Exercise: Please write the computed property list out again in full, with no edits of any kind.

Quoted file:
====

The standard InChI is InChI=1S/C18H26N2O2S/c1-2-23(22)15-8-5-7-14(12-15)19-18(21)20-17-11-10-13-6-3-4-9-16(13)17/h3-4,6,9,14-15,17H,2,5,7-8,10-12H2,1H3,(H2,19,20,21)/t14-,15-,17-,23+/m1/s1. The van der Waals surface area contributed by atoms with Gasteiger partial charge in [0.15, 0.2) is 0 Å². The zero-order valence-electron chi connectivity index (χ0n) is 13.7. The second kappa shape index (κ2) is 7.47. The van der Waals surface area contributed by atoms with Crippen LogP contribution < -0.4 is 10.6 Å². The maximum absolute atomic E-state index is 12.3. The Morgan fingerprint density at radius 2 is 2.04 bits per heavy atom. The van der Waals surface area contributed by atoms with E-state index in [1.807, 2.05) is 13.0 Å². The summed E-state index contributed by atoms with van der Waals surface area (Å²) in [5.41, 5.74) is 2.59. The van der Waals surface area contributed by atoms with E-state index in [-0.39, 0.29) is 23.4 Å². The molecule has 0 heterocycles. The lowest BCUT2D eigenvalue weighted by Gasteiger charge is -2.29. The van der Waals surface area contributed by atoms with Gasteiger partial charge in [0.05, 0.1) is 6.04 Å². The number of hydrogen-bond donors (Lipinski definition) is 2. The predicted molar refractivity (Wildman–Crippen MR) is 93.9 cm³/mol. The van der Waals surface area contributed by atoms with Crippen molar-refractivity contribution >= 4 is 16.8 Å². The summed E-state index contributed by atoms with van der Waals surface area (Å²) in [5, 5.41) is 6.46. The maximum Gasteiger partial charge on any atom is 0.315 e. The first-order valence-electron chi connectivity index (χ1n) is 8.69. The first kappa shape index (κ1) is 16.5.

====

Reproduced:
The standard InChI is InChI=1S/C18H26N2O2S/c1-2-23(22)15-8-5-7-14(12-15)19-18(21)20-17-11-10-13-6-3-4-9-16(13)17/h3-4,6,9,14-15,17H,2,5,7-8,10-12H2,1H3,(H2,19,20,21)/t14-,15-,17-,23+/m1/s1. The van der Waals surface area contributed by atoms with Gasteiger partial charge in [0.15, 0.2) is 0 Å². The zero-order valence-electron chi connectivity index (χ0n) is 13.7. The second kappa shape index (κ2) is 7.47. The van der Waals surface area contributed by atoms with Crippen LogP contribution < -0.4 is 10.6 Å². The maximum absolute atomic E-state index is 12.3. The Morgan fingerprint density at radius 2 is 2.04 bits per heavy atom. The van der Waals surface area contributed by atoms with E-state index in [1.807, 2.05) is 13.0 Å². The summed E-state index contributed by atoms with van der Waals surface area (Å²) in [5.41, 5.74) is 2.59. The van der Waals surface area contributed by atoms with E-state index in [-0.39, 0.29) is 23.4 Å². The molecule has 0 heterocycles. The lowest BCUT2D eigenvalue weighted by Gasteiger charge is -2.29. The van der Waals surface area contributed by atoms with Gasteiger partial charge in [0.05, 0.1) is 6.04 Å². The number of hydrogen-bond donors (Lipinski definition) is 2. The predicted molar refractivity (Wildman–Crippen MR) is 93.9 cm³/mol. The van der Waals surface area contributed by atoms with Crippen molar-refractivity contribution >= 4 is 16.8 Å². The summed E-state index contributed by atoms with van der Waals surface area (Å²) in [5, 5.41) is 6.46. The maximum Gasteiger partial charge on any atom is 0.315 e. The first-order valence-electron chi connectivity index (χ1n) is 8.69. The first kappa shape index (κ1) is 16.5.